Teppo Jokinen: After Sunset: the Romantics’ Moon

Nature’s sublime or frightening phenomena and moods enchanted the Romantic artists. Emphasizing the contrast between the nature of night and day also inspired them to depict events and emotions. And what significance did the Moon have in the Romantic era’s nocturnal depictions of nature?

  • 10.5.2023 at 18–19
in Finnish
Seminar hall
Tickets: with a museum ticket
18 €/ 12 €/ Museum Card. Entry is free for those under 18 years. Tickets are available at the ticket office on the day of the performance. 80 tickets.
Alexander Lauréus (1783 – 1823): Bandits Entering a Shepherd’s Dwelling, 1823. Nationalmuseum, Stockholm. Photo: Erik Cornelius, Nationalmuseum, Stockholm.

Light allows nature’s forms and colours to be observed and presented visually. The almost obvious presentations in painting rely on sunlight. In the Romantic era — from the end of the eighteenth century to the middle of the following one — painters grew ever more fascinated by nocturnal depictions and the states of the soul associated with them, such as fear, melancholy and longing, but also passion and love. However, they also needed light to paint the night. Here, the Moon and the landscape it created with its light offered the most germane conditions for art.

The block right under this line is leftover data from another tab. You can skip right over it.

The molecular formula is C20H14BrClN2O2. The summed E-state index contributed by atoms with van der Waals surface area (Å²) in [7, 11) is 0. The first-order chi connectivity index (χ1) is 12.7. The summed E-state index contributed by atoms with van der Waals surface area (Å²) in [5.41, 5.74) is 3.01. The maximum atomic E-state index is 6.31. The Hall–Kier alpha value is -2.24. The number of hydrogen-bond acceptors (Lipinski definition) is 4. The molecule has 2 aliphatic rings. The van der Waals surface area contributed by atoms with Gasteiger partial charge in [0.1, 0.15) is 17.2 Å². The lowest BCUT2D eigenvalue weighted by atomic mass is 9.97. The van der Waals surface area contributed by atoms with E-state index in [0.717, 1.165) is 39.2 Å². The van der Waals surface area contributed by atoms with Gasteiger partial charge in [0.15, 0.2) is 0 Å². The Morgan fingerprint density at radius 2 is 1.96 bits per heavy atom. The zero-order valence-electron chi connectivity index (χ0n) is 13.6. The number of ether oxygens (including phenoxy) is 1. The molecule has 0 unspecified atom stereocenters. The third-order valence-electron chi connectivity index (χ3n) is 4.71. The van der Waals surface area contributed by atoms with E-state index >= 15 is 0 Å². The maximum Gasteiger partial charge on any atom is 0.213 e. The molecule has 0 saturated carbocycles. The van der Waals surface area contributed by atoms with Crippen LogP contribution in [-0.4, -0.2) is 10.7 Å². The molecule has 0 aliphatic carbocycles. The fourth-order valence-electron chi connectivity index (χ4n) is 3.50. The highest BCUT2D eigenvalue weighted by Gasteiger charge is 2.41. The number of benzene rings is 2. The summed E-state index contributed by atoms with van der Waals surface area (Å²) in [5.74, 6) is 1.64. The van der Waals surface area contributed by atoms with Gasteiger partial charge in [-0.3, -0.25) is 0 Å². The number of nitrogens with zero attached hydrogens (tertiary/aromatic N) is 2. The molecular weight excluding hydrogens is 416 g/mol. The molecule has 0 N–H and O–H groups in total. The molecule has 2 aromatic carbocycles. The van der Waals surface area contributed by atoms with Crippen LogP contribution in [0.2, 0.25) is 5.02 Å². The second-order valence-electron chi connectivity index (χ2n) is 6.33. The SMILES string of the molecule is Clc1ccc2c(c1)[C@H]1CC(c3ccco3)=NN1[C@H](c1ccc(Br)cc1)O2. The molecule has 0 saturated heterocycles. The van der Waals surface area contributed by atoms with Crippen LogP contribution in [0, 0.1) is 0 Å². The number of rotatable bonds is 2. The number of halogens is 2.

The lecture will use individual examples to discuss why moonlight painting became so common during the Romantic era, why moonlight fascinated and inspired artists at that particular time and how the moonlight artwork of the era can be read and understood from today’s standpoint.

Teppo Jokinen, PhD, is a docent in art history at the University of Helsinki who is particularly interested in researching the interactions between art and architecture in Finland and Germanophone Europe. Recently, Jokinen has been researching the architect Gustaf Nyström and the landscape painter Hjalmar Munsterhjelm. He is currently writing a biography of the landscape painter Berndt Lindholm.